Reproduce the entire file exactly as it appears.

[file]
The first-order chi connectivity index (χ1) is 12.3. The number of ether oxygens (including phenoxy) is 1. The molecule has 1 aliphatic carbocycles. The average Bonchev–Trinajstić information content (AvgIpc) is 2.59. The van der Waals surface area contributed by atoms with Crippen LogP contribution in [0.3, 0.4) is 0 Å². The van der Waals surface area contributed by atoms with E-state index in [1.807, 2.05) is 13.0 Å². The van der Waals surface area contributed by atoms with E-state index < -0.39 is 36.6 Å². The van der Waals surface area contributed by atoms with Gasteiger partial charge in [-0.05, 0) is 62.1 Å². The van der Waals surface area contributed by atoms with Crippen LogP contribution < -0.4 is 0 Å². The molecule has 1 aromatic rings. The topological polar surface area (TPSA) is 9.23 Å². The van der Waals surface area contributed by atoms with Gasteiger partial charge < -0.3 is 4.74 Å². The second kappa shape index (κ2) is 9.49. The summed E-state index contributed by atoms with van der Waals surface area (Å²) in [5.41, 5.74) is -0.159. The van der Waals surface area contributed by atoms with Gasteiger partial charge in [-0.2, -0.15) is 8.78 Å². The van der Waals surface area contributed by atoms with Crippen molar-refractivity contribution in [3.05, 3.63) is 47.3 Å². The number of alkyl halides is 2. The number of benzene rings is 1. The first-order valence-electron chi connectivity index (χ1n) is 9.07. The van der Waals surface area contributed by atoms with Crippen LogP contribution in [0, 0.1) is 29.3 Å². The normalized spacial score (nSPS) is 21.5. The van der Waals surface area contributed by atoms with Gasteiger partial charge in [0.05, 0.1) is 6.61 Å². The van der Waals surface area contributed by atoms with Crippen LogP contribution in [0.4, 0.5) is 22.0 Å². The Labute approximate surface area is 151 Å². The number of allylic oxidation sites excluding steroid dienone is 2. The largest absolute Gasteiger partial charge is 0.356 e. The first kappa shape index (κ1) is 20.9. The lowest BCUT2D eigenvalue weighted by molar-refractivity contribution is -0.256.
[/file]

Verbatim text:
The first-order chi connectivity index (χ1) is 12.3. The number of ether oxygens (including phenoxy) is 1. The molecule has 1 aliphatic carbocycles. The average Bonchev–Trinajstić information content (AvgIpc) is 2.59. The van der Waals surface area contributed by atoms with Crippen LogP contribution in [0.3, 0.4) is 0 Å². The van der Waals surface area contributed by atoms with E-state index in [1.807, 2.05) is 13.0 Å². The van der Waals surface area contributed by atoms with E-state index < -0.39 is 36.6 Å². The van der Waals surface area contributed by atoms with Gasteiger partial charge in [-0.05, 0) is 62.1 Å². The van der Waals surface area contributed by atoms with Crippen LogP contribution < -0.4 is 0 Å². The molecule has 1 aromatic rings. The topological polar surface area (TPSA) is 9.23 Å². The van der Waals surface area contributed by atoms with Gasteiger partial charge < -0.3 is 4.74 Å². The second kappa shape index (κ2) is 9.49. The summed E-state index contributed by atoms with van der Waals surface area (Å²) in [5.41, 5.74) is -0.159. The van der Waals surface area contributed by atoms with Gasteiger partial charge in [-0.2, -0.15) is 8.78 Å². The van der Waals surface area contributed by atoms with Crippen molar-refractivity contribution in [3.05, 3.63) is 47.3 Å². The number of alkyl halides is 2. The number of benzene rings is 1. The first-order valence-electron chi connectivity index (χ1n) is 9.07. The van der Waals surface area contributed by atoms with Crippen LogP contribution in [0, 0.1) is 29.3 Å². The normalized spacial score (nSPS) is 21.5. The van der Waals surface area contributed by atoms with Gasteiger partial charge in [0.05, 0.1) is 6.61 Å². The van der Waals surface area contributed by atoms with Crippen LogP contribution in [0.4, 0.5) is 22.0 Å². The Labute approximate surface area is 151 Å². The number of allylic oxidation sites excluding steroid dienone is 2. The largest absolute Gasteiger partial charge is 0.356 e. The first kappa shape index (κ1) is 20.9. The lowest BCUT2D eigenvalue weighted by molar-refractivity contribution is -0.256.